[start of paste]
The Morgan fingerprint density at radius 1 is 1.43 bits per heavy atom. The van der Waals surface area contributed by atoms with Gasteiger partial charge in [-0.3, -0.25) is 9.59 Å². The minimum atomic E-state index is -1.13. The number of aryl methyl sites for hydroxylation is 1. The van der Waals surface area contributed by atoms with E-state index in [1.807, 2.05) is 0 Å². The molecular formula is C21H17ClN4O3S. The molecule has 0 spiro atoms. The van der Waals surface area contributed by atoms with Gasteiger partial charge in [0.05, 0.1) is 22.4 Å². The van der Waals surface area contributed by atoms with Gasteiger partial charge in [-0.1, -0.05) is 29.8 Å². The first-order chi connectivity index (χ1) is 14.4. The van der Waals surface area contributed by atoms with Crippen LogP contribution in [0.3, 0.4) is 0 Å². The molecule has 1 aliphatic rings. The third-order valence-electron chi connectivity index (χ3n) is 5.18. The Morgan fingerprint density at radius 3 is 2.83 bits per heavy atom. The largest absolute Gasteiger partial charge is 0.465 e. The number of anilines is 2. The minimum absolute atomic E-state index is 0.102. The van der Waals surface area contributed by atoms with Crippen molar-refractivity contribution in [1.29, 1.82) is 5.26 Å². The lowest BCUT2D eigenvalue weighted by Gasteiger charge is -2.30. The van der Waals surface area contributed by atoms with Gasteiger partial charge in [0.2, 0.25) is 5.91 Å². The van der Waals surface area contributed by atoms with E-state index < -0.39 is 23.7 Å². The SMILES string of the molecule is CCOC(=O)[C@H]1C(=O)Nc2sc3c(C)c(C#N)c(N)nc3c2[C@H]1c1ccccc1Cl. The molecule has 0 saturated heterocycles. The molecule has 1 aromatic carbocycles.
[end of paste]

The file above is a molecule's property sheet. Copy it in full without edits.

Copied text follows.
The Morgan fingerprint density at radius 1 is 1.43 bits per heavy atom. The van der Waals surface area contributed by atoms with Gasteiger partial charge in [-0.3, -0.25) is 9.59 Å². The minimum atomic E-state index is -1.13. The number of aryl methyl sites for hydroxylation is 1. The van der Waals surface area contributed by atoms with E-state index in [1.807, 2.05) is 0 Å². The molecular formula is C21H17ClN4O3S. The molecule has 0 spiro atoms. The van der Waals surface area contributed by atoms with Gasteiger partial charge in [0.05, 0.1) is 22.4 Å². The van der Waals surface area contributed by atoms with Gasteiger partial charge in [-0.1, -0.05) is 29.8 Å². The first-order chi connectivity index (χ1) is 14.4. The van der Waals surface area contributed by atoms with Crippen LogP contribution in [0.3, 0.4) is 0 Å². The molecule has 1 aliphatic rings. The third-order valence-electron chi connectivity index (χ3n) is 5.18. The Morgan fingerprint density at radius 3 is 2.83 bits per heavy atom. The largest absolute Gasteiger partial charge is 0.465 e. The number of anilines is 2. The minimum absolute atomic E-state index is 0.102. The van der Waals surface area contributed by atoms with Crippen molar-refractivity contribution in [1.29, 1.82) is 5.26 Å². The lowest BCUT2D eigenvalue weighted by Gasteiger charge is -2.30. The van der Waals surface area contributed by atoms with Gasteiger partial charge in [0.2, 0.25) is 5.91 Å². The van der Waals surface area contributed by atoms with E-state index < -0.39 is 23.7 Å². The SMILES string of the molecule is CCOC(=O)[C@H]1C(=O)Nc2sc3c(C)c(C#N)c(N)nc3c2[C@H]1c1ccccc1Cl. The molecule has 0 saturated heterocycles. The molecule has 1 aromatic carbocycles.